There is no such thing as "just semantics"!

Discussion in 'Linguistics' started by wynn, Oct 12, 2011.

  1. wynn ˙ Valued Senior Member

    Messages:
    15,058
    There is no such thing as "just semantics."


    Words are not interchangeable. There are no two words that could be interchangeably used in the same statement and the meaning of the statement would stay the same.
     
  2. Google AdSense Guest Advertisement



    to hide all adverts.
  3. Enmos Staff Member

    Messages:
    43,184
    Huh? What about synonyms?
     
  4. Google AdSense Guest Advertisement



    to hide all adverts.
  5. NietzscheHimself Banned Banned

    Messages:
    867
    Well I guess all translations are really fucked then...
     
  6. Google AdSense Guest Advertisement



    to hide all adverts.
  7. wynn ˙ Valued Senior Member

    Messages:
    15,058
    There are no absolute synonyms.

    The are no two words that could be interchangeably used in all statements without any change of meaning of the statement.
     
  8. Enmos Staff Member

    Messages:
    43,184
    Well, I beg to differ.

    "I've got no pants on" vs. "I've got no trousers on"

    And there is a lot more.
     
  9. wynn ˙ Valued Senior Member

    Messages:
    15,058
    Do you really see no difference betwen the two?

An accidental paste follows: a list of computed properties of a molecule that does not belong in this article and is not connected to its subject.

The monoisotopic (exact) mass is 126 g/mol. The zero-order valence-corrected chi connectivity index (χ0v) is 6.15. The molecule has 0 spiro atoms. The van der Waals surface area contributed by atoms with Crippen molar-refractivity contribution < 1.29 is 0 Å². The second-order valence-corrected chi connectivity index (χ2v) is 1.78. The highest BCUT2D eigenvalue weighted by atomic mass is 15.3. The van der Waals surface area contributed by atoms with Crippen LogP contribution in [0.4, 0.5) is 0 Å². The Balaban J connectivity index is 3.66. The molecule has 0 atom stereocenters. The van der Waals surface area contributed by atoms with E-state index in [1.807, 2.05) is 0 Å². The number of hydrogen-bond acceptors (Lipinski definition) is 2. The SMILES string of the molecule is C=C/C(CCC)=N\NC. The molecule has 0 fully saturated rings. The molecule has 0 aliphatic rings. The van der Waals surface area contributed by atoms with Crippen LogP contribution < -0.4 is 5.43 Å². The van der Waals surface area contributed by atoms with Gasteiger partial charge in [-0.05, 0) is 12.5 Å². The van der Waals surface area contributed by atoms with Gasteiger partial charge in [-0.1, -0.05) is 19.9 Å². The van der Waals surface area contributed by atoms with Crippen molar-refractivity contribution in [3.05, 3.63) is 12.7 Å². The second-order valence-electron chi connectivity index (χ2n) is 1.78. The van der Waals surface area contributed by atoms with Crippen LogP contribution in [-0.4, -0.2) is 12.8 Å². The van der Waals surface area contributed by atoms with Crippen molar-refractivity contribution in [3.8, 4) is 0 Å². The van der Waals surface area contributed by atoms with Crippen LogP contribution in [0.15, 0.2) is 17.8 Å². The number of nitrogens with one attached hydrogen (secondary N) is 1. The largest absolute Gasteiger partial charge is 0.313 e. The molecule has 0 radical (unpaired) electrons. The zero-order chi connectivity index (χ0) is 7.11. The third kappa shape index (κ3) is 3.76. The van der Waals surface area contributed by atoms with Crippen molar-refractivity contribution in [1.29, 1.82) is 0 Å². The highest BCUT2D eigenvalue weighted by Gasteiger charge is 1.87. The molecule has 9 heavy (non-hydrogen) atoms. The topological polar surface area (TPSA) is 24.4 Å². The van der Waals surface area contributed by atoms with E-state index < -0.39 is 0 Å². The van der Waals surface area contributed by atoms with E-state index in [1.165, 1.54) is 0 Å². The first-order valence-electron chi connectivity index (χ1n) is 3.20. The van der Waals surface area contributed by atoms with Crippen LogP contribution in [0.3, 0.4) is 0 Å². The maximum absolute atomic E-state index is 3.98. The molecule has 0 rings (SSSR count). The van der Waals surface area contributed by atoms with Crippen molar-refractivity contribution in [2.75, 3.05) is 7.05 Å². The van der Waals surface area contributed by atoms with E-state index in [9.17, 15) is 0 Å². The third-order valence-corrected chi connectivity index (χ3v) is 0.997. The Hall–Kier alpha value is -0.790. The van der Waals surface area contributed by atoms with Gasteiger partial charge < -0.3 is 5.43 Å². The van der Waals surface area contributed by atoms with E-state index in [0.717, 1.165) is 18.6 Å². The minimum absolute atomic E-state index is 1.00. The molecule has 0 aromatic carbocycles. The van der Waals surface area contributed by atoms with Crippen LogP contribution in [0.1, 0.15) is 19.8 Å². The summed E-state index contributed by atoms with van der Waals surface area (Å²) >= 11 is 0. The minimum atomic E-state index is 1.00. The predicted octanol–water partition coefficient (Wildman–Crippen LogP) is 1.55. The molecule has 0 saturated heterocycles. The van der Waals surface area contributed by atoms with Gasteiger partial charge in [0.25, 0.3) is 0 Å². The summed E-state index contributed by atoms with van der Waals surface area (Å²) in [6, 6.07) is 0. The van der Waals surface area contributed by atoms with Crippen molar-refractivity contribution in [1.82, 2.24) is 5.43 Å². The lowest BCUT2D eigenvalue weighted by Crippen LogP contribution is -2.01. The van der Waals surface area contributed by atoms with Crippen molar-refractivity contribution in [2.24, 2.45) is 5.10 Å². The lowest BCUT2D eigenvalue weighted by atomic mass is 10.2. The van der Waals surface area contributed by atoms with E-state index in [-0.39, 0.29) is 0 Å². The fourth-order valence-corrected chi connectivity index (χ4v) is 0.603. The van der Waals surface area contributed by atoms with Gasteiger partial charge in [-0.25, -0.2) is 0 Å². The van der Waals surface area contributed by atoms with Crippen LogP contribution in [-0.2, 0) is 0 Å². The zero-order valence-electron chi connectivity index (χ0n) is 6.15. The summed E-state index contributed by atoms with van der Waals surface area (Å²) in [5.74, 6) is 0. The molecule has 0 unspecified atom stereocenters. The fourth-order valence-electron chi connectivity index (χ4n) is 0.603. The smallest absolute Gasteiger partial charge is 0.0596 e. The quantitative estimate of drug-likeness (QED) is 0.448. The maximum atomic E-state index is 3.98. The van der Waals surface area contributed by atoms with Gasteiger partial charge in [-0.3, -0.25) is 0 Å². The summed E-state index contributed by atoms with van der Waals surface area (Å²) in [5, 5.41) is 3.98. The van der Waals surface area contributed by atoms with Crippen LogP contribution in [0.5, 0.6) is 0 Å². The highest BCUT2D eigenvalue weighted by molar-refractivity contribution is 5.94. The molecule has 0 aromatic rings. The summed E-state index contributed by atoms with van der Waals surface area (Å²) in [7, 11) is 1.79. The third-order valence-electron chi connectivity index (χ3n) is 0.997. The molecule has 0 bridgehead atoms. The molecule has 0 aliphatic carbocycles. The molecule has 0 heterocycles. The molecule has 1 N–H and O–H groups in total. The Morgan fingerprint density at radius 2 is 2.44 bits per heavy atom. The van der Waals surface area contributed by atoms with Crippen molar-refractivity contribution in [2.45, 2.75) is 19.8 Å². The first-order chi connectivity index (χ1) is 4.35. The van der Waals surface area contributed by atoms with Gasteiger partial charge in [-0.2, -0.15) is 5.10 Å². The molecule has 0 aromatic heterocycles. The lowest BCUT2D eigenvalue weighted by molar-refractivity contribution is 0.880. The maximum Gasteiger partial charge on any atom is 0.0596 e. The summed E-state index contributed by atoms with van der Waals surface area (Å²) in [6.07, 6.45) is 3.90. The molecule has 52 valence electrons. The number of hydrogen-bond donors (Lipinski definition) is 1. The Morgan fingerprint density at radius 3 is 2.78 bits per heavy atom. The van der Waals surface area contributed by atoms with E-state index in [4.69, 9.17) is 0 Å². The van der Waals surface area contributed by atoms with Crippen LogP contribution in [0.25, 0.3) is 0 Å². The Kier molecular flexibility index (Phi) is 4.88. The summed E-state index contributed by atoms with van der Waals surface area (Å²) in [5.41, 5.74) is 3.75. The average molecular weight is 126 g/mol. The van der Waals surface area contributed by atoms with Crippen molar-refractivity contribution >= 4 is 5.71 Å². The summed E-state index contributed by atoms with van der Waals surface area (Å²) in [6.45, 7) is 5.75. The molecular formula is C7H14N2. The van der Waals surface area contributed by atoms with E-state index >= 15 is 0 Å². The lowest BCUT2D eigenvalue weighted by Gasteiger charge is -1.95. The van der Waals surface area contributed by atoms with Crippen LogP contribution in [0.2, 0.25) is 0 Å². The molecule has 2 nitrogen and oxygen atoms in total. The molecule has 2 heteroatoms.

For one, "pants" is American English, and "trousers" is British English.
     
  10. Enmos Staff Member

    Messages:
    43,184
    So?

    "There is shit all over the pavement"
    "There are feces all over the pavement"
    "There is poop all over the pavement"
    "There is excrement all over the pavement"
    etc.
     
  11. wynn ˙ Valued Senior Member

    Messages:
    15,058
    Which one of these would be used by
    - a doctor
    - a forensic
    - a homeless person
    - a street kid
    - a housewife
    - a nice girl
    etc.?
     
  12. C C Consular Corps - "the backbone of diplomacy" Valued Senior Member

    Messages:
    1,805
    That might fully be the case in a specialized or technical language. Where terms or symbols would be restricted to single definitions to avoid any misunderstandings, and the identical-meaning type of synonym was accordingly eliminated, with distinct and well-organized hyponyms, hypernyms, etc., maintained. But that such strict representational systems had to be invented spotlights the ambiguities of ordinary language (English, anyway), resulting from its often unguided evolution. Still, this is not to contend that ordinary language lacks numerous groups of synonyms that are claimed by usage authorities (if not always supported or clarified by their individual dictionary entries) to have clear distinctions:

    Sarcastic implies exhibiting scorn in such a way as to hurt someone.

    Sardonic implies exhibiting scorn in a cold, aloof manner but not directed at anything or anyone in particular.

    Satirical implies exhibiting something in a scornful light but not necessarily so as to hurt anyone.
     
  13. NietzscheHimself Banned Banned

    Messages:
    867
    That is not their "meaning". It is but part of the history of the same concept.
     
  14. Telemachus Rex Protesting Mod Stupidity Registered Senior Member

    Messages: